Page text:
© Christine Forni
Christine Forni is a Chicago-based, multidisciplinary artist, with a foot in Paris. She is preparing an exhibition inspired by Constructal designs, in Nature:
“A glimpse into Forni’s studio while she prepares for an exhibition exploring natures similiarities. […]. She’s intrigued by how all things in nature have commonality in their visual structures for flow systems. This can be seen in capillaries, coral, lightning, antlers, rivers and trees.”
“In this lecture Prof Bejan draws attention to the theoretical work that places the phenomenon of evolution and life in physics, the biological and the geophysical realms together. He show that all evolutionary forms of flow organization are in accord with and can be predicted by the physics law that governs evolution in nature: the constructal law. He focuses on us. We are evolving as the “human & machine species.””
In this interview with Shawn Fitzmaurice, Prof. Adrian Bejan discusses his recent article published in the Nature Scientific Reports, putting Nature, evolution, and life altogether.
In this in-depth interview pubished in the National Geographic, Jeremy Berlin discuss Adrian Bejan’s last book with his author.
“A revolutionary law of physics explains it all—sports and technology, air currents and population growth, migration and social hierarchy.”
A nice review of Adrian Bejan last book, “The Physics of Life“, is available on Duke’s Pratt School of Engineering‘s website:
To live or not to live, that is not even a question. […] And while the question of living is not up for debate, the question that Bejan does answer in the book is simply, “What is life, as physics?“
The 10th Constructal Law & Second Law Conference (CLC2017) will be hosted by the Romanian Academy the 15 and 16 May 2017, in Bucharest, Romania.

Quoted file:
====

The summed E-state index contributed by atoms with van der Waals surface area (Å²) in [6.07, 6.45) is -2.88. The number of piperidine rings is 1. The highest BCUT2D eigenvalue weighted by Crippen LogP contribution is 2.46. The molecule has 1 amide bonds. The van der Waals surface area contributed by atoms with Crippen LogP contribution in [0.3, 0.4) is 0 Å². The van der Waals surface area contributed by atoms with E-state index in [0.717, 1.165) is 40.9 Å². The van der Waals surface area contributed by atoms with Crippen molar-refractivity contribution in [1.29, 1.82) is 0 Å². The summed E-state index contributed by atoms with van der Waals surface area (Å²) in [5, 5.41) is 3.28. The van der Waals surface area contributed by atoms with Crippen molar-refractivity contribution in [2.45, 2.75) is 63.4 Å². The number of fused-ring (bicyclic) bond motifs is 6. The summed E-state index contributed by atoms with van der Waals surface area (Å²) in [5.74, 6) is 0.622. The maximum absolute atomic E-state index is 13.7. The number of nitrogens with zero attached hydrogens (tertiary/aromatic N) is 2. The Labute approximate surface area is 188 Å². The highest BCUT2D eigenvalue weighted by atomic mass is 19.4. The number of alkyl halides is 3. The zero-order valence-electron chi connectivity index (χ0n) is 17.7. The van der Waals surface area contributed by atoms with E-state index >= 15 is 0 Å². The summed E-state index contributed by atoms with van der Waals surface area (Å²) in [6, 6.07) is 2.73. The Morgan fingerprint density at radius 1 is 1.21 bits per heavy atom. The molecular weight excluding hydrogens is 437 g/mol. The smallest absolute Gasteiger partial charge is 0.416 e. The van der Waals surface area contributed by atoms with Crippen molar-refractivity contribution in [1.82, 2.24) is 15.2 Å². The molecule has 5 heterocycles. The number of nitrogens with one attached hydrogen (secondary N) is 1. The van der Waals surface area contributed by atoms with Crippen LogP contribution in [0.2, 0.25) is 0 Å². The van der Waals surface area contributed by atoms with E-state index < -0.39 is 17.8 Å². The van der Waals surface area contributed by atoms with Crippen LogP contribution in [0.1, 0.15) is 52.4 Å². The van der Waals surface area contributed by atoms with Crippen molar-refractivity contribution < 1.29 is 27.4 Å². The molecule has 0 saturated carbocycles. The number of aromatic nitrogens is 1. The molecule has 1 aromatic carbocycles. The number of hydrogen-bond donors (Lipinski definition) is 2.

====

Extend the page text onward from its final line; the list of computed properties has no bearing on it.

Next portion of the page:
The Physics of Life, The Evolution of Everything, is Prof. Adrian Bejan last book, and will be released May, the 24th.
Kirkus ‘Starred’ Review:
“Renowned energy scientist Bejan (Mechanical Engineering/Duke Univ.; co-author: Design in Nature, 2013, etc.) reorients the query “what is life” within the perspective of physics. Founder of the “constructal law,” which holds that “power and dissipation conspire to facilitate all movement on earth, animate and inanimate, animal, human, and machine,” the author elegantly argues that evolution transcends the boundaries of the biological and governs the flow of all phenomena. His theory both reorients how we think of physics, shifting focus from the effect of the individual to a necessary entanglement of the whole, and also empowers us to consider “life” as all manifestations of forward flow. From this perspective, Bejan analyzes such myriad subjects as athletics, technology, migratory patterns, and even the ice volume of snowflakes to prove his point—which he does well and often throughout the book. In compelling and mostly nontechnical language, he argues, “the live system has flow, organization, freedom to change, and evolution.” From this, agency derives power, and from power comes movement, a symbiosis that is the manifestation of the “life laws” of physics in living and nonliving things.
While it may take a careful rereading of certain chapters to truly grasp the author’s novel unifying theory, it is worth the effort, as his book-length proof is at once riveting and poetic. Rarely are scientists capable of translating esoteric concepts in such broad strokes without losing coherence, but Bejan’s persistent focus on the details brings the constructal law to life via the everyday. In the end, his blend of science and the philosophy of design (among other disciplines) is convincing and may just shift your perspective of self.
Unique and entirely fascinating, this book will linger in your consciousness and prompt you to look at the world with fresh eyes. ”